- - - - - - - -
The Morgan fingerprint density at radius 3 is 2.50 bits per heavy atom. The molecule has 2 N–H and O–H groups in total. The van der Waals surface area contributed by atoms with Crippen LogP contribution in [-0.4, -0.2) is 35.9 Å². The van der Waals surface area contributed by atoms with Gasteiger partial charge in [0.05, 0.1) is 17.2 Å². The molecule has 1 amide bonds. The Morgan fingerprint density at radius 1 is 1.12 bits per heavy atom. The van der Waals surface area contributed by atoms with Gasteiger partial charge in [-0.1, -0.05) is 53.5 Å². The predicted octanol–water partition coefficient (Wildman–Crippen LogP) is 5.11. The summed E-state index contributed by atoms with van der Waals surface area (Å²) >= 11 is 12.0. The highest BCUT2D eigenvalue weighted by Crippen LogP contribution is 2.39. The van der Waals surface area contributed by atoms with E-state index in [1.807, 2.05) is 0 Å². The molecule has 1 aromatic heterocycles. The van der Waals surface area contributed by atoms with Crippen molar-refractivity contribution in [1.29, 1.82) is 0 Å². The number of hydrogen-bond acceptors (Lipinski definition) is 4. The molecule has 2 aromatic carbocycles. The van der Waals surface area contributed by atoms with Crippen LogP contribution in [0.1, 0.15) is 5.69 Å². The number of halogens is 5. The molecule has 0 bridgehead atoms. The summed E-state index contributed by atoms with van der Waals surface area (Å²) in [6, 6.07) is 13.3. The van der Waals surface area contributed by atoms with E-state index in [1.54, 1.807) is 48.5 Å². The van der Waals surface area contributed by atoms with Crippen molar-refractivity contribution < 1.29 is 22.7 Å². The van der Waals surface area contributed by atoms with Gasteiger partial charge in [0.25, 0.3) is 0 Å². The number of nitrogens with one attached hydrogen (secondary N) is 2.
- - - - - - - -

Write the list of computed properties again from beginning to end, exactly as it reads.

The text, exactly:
The Morgan fingerprint density at radius 3 is 2.50 bits per heavy atom. The molecule has 2 N–H and O–H groups in total. The van der Waals surface area contributed by atoms with Crippen LogP contribution in [-0.4, -0.2) is 35.9 Å². The van der Waals surface area contributed by atoms with Gasteiger partial charge in [0.05, 0.1) is 17.2 Å². The molecule has 1 amide bonds. The Morgan fingerprint density at radius 1 is 1.12 bits per heavy atom. The van der Waals surface area contributed by atoms with Gasteiger partial charge in [-0.1, -0.05) is 53.5 Å². The predicted octanol–water partition coefficient (Wildman–Crippen LogP) is 5.11. The summed E-state index contributed by atoms with van der Waals surface area (Å²) >= 11 is 12.0. The highest BCUT2D eigenvalue weighted by Crippen LogP contribution is 2.39. The van der Waals surface area contributed by atoms with E-state index in [1.807, 2.05) is 0 Å². The molecule has 1 aromatic heterocycles. The van der Waals surface area contributed by atoms with Crippen molar-refractivity contribution in [1.29, 1.82) is 0 Å². The number of hydrogen-bond acceptors (Lipinski definition) is 4. The molecule has 2 aromatic carbocycles. The van der Waals surface area contributed by atoms with Crippen LogP contribution in [0.1, 0.15) is 5.69 Å². The number of halogens is 5. The molecule has 0 bridgehead atoms. The summed E-state index contributed by atoms with van der Waals surface area (Å²) in [6, 6.07) is 13.3. The van der Waals surface area contributed by atoms with E-state index in [1.54, 1.807) is 48.5 Å². The van der Waals surface area contributed by atoms with Crippen molar-refractivity contribution < 1.29 is 22.7 Å². The van der Waals surface area contributed by atoms with Gasteiger partial charge in [0.25, 0.3) is 0 Å². The number of nitrogens with one attached hydrogen (secondary N) is 2.